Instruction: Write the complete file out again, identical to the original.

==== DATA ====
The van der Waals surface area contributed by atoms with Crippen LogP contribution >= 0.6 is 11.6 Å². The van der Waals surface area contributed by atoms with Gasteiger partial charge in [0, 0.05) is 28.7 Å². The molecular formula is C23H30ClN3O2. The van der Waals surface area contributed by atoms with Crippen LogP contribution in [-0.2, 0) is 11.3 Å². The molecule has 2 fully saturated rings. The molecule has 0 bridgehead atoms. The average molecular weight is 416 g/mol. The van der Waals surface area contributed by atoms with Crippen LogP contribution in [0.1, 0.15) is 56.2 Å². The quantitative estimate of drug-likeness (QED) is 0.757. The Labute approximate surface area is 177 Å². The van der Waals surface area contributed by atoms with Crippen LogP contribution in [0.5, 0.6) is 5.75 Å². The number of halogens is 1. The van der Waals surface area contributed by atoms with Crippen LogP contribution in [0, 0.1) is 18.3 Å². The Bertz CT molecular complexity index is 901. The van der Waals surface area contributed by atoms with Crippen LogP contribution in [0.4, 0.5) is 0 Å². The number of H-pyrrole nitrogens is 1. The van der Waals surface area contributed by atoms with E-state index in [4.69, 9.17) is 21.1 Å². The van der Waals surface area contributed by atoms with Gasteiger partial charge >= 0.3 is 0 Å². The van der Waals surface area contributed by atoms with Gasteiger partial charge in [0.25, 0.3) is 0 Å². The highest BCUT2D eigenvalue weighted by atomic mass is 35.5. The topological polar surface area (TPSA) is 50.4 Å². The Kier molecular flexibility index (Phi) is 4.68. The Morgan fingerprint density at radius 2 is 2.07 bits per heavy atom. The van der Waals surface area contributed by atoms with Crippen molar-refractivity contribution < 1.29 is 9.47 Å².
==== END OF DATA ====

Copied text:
The van der Waals surface area contributed by atoms with Crippen LogP contribution >= 0.6 is 11.6 Å². The van der Waals surface area contributed by atoms with Gasteiger partial charge in [0, 0.05) is 28.7 Å². The molecular formula is C23H30ClN3O2. The van der Waals surface area contributed by atoms with Crippen LogP contribution in [-0.2, 0) is 11.3 Å². The molecule has 2 fully saturated rings. The molecule has 0 bridgehead atoms. The average molecular weight is 416 g/mol. The van der Waals surface area contributed by atoms with Crippen LogP contribution in [0.1, 0.15) is 56.2 Å². The quantitative estimate of drug-likeness (QED) is 0.757. The Labute approximate surface area is 177 Å². The van der Waals surface area contributed by atoms with Crippen LogP contribution in [0.5, 0.6) is 5.75 Å². The number of halogens is 1. The van der Waals surface area contributed by atoms with Crippen LogP contribution in [0, 0.1) is 18.3 Å². The Bertz CT molecular complexity index is 901. The van der Waals surface area contributed by atoms with Crippen LogP contribution in [0.4, 0.5) is 0 Å². The number of H-pyrrole nitrogens is 1. The van der Waals surface area contributed by atoms with E-state index in [4.69, 9.17) is 21.1 Å². The van der Waals surface area contributed by atoms with Gasteiger partial charge >= 0.3 is 0 Å². The van der Waals surface area contributed by atoms with Gasteiger partial charge in [0.25, 0.3) is 0 Å². The highest BCUT2D eigenvalue weighted by atomic mass is 35.5. The topological polar surface area (TPSA) is 50.4 Å². The Kier molecular flexibility index (Phi) is 4.68. The Morgan fingerprint density at radius 2 is 2.07 bits per heavy atom. The van der Waals surface area contributed by atoms with Crippen molar-refractivity contribution < 1.29 is 9.47 Å².